In Myanmar, CGV operates six screens that grab 15 percent of the country's box office. While there are only about 70 screens nationwide, which earned barely $9 million in 2013, insiders see strong potential: Myanmar has a population of more than 50 million, with a median age of about 29, and the local film market slowly is opening up after years of heavy censorship and funding shortages. "With Myanmar opening up its economy, foreign investment has increased explosively to forecast a 7 percent economic growth by 2018," says CGV representative Kim Dae-hee.
Indonesia, on the other hand, had a giant film industry until the Asian financial crisis in the 1990s cut the number of screens from more than 2,000 to about 780 today. "But the future is bright," says Yoon Ha, a researcher at the Korean Film Council, noting that Indonesia — the world’s fourth-most-populated country, at 250 million — enjoys a GDP growth rate of 5 percent to 6 percent. "Once there is capital inflow and a reinforcement of infrastructure, prospects are quite positive."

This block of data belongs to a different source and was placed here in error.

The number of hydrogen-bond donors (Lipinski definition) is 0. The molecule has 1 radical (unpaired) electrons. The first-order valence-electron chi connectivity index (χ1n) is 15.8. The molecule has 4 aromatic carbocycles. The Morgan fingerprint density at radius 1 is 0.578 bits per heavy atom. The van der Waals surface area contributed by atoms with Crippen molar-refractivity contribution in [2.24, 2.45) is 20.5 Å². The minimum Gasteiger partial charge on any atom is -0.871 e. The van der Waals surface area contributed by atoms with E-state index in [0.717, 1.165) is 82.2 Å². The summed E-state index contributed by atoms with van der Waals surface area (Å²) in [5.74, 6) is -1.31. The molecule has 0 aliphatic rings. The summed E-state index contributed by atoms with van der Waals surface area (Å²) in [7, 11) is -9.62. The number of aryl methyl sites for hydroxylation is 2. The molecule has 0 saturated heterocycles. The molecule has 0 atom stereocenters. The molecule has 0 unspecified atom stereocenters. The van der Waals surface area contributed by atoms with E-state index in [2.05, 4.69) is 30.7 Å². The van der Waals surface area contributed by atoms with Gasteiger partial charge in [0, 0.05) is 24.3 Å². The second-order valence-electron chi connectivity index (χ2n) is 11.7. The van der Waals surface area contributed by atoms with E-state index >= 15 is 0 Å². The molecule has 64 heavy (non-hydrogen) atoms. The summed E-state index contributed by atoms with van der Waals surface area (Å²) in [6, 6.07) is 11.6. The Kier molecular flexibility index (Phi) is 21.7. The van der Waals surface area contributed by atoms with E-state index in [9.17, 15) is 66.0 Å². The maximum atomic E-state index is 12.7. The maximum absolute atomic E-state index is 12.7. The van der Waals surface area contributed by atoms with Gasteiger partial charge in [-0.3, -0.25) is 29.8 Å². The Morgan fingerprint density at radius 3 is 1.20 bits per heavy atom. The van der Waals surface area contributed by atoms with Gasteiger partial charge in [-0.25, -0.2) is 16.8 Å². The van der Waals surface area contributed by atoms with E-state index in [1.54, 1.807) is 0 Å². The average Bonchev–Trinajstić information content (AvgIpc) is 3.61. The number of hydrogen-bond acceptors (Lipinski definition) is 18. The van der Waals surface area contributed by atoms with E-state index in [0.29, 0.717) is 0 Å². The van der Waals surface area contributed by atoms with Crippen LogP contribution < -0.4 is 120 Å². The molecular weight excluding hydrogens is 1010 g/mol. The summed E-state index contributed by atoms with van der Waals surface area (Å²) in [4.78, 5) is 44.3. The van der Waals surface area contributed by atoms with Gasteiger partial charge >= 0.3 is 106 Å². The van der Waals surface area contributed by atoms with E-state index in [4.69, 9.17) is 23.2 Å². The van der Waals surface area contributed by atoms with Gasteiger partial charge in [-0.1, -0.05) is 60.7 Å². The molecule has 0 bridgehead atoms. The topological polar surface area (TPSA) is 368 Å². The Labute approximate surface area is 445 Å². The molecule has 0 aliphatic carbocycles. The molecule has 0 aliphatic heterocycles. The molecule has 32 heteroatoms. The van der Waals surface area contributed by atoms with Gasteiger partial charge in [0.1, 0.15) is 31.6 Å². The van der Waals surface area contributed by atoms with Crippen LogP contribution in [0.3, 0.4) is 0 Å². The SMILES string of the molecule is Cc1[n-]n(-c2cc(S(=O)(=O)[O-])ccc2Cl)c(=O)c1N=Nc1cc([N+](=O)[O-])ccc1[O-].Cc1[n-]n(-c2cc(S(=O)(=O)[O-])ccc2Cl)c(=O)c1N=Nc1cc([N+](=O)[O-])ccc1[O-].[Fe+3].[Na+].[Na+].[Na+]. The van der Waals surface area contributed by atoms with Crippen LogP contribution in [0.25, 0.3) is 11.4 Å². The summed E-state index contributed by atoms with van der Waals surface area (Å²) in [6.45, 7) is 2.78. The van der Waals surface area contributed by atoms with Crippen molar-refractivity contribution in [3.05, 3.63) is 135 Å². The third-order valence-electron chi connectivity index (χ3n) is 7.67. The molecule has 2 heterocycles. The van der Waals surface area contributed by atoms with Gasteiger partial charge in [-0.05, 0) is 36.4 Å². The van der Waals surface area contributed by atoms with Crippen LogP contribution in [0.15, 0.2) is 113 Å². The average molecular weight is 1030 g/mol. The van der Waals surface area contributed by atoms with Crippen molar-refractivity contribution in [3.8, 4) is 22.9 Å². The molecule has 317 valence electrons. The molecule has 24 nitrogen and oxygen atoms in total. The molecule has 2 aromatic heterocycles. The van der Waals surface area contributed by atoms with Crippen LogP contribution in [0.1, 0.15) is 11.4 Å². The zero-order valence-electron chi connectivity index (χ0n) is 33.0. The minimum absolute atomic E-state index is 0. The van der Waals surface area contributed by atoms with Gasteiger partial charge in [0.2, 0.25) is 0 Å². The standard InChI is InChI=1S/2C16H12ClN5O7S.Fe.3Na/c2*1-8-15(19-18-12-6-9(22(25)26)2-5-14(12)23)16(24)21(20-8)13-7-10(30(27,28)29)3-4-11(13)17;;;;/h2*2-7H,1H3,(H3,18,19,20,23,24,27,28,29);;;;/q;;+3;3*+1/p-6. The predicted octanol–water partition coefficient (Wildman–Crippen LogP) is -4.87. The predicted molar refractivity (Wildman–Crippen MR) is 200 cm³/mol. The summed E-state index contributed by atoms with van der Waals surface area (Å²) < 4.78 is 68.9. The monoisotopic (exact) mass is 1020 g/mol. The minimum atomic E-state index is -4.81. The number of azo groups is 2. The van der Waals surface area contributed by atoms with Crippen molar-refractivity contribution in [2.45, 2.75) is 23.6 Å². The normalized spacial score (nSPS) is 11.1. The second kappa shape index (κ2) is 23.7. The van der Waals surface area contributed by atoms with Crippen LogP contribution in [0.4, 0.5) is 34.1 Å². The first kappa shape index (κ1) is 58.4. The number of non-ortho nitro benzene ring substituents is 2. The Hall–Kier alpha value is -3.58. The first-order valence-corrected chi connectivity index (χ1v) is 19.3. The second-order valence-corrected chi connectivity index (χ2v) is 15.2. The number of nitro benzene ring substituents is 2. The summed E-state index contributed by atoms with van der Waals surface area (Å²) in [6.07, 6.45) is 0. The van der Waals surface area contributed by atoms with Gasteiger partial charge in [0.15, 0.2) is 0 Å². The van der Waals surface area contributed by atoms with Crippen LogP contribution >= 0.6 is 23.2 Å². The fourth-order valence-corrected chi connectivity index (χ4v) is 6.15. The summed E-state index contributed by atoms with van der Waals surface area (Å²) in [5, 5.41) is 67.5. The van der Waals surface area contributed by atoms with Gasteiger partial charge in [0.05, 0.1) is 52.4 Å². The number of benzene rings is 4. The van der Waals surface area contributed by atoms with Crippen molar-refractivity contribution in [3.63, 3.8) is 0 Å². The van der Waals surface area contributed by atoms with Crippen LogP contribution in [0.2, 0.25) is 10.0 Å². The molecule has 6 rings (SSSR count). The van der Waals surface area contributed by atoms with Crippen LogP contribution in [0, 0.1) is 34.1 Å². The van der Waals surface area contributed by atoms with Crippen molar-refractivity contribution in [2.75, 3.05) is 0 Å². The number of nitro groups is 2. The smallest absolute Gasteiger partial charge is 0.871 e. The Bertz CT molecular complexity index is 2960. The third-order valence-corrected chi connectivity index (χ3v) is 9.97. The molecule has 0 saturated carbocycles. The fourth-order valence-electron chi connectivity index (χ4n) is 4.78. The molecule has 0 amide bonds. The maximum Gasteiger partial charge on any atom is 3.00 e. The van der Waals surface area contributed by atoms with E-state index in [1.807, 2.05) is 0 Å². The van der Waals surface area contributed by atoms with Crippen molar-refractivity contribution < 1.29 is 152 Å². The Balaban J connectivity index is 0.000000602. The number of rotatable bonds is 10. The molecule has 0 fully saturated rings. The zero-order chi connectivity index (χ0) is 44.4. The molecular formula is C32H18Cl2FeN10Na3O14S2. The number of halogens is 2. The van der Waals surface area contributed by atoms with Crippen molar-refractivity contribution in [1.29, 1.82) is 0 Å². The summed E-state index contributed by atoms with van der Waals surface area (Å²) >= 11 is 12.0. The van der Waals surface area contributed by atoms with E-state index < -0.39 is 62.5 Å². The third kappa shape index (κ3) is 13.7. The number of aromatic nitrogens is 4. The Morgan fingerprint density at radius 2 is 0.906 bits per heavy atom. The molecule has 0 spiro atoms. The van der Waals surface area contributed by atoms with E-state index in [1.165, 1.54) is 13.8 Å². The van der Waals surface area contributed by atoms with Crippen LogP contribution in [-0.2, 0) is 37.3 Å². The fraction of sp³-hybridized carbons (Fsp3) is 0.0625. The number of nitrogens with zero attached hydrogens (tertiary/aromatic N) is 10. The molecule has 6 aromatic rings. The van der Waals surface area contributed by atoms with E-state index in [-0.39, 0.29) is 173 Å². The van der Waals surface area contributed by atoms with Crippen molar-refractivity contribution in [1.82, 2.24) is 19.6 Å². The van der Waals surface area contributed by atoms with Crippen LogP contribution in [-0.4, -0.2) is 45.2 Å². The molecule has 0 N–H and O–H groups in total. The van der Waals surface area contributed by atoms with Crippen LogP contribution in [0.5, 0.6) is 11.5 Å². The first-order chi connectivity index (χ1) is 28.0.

Infrastructure growth not only means more films get distributed, it also translates into more opportunity for co-productions. Among the 160 titles released per year in Vietnam, fewer than 20 are homegrown. But these account for about 20 percent of the market share, with many scoring higher than Hollywood films. CJ thus saw more reason to take part in local ventures. Three Girls, another CJ co-production with Vietnamese partners, will be released in the first half of 2015, while a number of other local remakes of popular Korean films also are in development. “We are aiming to distribute at least 10 films and produce two to three local films every year,” says CJ CEO Taesung Jung.